The ECCA Project
The Early California Cultural Atlas (ECCA) is developing a digital atlas to integrate and manage historical resources and enable analysis of historical data related to the colonization and settlement of early California. The project is in the early stages of development. So far, several exploratory studies and interfaces have been constructed. Multiple types of data have been collected and integrated for two missions in the Monterey area and work is beginning for the Los Angeles area. Please read more: About the project
Early History of California - Demographic and land use changes from first encounter to California Statehood
Beginning in 1769, California was resettled by Spanish Franciscans, soldiers, and colonists. Over the next eighty years the peoples and lands of California were remade by political and biological forces that we are only now beginning to understand in their totality. The establishment of Mission San Diego in 1769 as the first of twenty-one Franciscan missions in California initiated the movement of tens of thousands of Indians to the missions where most died prematurely from disease. At that same time, Spanish livestock began to crowd out California’s native fauna, and introduced vegetation pushed aside indigenous plants, greatly undermining the subsistence practices of California Indians. During the 1830s and 1840s, the ownership of much of California passed from Indians to Spaniards and Mexicans, as Mexican governors granted large tracts of land to their followers, friends, and subordinates. The Early California Cultural Atlas (ECCA) attempts to demonstrate visually the spatial and temporal aspects of these enormous changes and thereby promote new ways of understanding California before 1850.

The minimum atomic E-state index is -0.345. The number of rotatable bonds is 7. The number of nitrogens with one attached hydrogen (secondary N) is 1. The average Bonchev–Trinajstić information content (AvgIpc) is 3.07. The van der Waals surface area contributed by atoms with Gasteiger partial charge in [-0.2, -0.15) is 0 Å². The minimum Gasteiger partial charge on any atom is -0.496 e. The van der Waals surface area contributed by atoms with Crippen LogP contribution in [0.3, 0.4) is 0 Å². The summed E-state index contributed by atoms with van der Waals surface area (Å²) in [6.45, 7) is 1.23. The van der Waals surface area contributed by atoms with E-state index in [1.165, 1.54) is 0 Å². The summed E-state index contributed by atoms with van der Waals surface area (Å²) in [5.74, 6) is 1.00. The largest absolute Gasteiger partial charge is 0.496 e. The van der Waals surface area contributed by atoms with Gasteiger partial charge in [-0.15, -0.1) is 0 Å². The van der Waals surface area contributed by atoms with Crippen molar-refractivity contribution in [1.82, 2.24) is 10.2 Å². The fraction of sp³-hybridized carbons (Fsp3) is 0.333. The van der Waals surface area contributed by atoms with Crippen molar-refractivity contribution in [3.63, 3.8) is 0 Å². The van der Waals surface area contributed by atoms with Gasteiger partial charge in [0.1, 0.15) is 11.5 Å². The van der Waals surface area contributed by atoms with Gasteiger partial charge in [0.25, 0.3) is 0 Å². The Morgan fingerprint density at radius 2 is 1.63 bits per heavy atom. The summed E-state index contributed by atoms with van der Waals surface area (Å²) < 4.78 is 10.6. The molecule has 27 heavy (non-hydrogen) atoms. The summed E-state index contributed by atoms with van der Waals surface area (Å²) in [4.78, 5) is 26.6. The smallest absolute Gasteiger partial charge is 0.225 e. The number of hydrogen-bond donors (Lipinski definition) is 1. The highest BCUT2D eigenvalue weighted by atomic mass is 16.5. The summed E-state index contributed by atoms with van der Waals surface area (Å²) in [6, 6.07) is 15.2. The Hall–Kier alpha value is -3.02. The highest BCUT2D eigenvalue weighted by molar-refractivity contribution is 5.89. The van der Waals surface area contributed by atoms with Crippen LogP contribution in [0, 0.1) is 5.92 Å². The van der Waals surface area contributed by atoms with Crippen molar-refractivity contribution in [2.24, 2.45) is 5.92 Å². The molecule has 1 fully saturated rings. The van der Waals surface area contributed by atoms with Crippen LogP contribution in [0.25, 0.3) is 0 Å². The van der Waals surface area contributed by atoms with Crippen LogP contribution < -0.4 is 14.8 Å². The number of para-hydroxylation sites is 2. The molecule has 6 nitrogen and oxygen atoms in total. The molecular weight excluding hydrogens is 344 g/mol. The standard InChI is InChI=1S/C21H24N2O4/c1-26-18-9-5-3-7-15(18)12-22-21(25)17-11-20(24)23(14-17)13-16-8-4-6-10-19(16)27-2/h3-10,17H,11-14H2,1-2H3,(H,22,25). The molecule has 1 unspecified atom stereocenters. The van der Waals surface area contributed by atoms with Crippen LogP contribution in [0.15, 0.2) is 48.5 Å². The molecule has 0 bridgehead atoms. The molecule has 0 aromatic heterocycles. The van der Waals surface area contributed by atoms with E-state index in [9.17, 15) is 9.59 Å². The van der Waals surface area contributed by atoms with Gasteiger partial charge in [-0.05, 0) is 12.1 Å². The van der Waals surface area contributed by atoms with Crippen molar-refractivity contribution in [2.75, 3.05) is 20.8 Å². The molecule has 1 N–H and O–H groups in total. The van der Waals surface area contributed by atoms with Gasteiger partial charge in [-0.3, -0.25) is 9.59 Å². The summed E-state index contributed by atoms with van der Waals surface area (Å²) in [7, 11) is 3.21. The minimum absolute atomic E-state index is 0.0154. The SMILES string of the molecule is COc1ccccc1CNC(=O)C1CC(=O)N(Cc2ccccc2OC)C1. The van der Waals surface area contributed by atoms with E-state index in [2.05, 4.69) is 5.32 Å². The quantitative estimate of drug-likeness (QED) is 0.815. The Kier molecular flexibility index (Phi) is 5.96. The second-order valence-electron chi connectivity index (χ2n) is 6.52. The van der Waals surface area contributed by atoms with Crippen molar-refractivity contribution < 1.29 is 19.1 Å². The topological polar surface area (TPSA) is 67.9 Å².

New: Los Angeles Area Profile
Maps and resources listed by time period: